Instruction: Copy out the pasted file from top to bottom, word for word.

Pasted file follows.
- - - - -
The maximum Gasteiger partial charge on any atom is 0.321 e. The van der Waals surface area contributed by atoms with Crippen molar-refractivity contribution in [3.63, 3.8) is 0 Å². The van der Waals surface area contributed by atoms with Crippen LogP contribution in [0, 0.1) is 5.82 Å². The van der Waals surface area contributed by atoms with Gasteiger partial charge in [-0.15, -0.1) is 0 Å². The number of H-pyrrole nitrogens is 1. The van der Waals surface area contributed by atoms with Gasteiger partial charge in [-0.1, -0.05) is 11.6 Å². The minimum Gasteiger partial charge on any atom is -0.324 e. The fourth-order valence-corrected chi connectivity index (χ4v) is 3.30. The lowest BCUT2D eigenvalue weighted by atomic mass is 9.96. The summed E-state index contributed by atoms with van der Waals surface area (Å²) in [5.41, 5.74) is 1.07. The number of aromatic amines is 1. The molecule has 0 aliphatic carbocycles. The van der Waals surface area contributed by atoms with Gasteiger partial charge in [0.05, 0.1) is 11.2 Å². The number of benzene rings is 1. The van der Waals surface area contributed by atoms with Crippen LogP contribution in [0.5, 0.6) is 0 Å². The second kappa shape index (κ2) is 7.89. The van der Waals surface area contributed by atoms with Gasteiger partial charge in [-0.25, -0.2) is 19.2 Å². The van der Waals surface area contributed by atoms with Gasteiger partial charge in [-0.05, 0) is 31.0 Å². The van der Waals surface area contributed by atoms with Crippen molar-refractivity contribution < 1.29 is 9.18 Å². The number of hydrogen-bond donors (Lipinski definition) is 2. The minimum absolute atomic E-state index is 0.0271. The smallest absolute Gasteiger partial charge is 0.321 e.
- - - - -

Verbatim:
The maximum Gasteiger partial charge on any atom is 0.321 e. The van der Waals surface area contributed by atoms with Crippen molar-refractivity contribution in [3.63, 3.8) is 0 Å². The van der Waals surface area contributed by atoms with Crippen LogP contribution in [0, 0.1) is 5.82 Å². The van der Waals surface area contributed by atoms with Gasteiger partial charge in [-0.15, -0.1) is 0 Å². The number of H-pyrrole nitrogens is 1. The van der Waals surface area contributed by atoms with Gasteiger partial charge in [-0.1, -0.05) is 11.6 Å². The minimum Gasteiger partial charge on any atom is -0.324 e. The fourth-order valence-corrected chi connectivity index (χ4v) is 3.30. The lowest BCUT2D eigenvalue weighted by atomic mass is 9.96. The summed E-state index contributed by atoms with van der Waals surface area (Å²) in [5.41, 5.74) is 1.07. The number of aromatic amines is 1. The molecule has 0 aliphatic carbocycles. The van der Waals surface area contributed by atoms with Gasteiger partial charge in [0.05, 0.1) is 11.2 Å². The number of benzene rings is 1. The van der Waals surface area contributed by atoms with Crippen LogP contribution in [0.5, 0.6) is 0 Å². The second kappa shape index (κ2) is 7.89. The van der Waals surface area contributed by atoms with Gasteiger partial charge in [-0.25, -0.2) is 19.2 Å². The van der Waals surface area contributed by atoms with Gasteiger partial charge in [-0.05, 0) is 31.0 Å². The van der Waals surface area contributed by atoms with Crippen molar-refractivity contribution < 1.29 is 9.18 Å². The number of hydrogen-bond donors (Lipinski definition) is 2. The minimum absolute atomic E-state index is 0.0271. The smallest absolute Gasteiger partial charge is 0.321 e.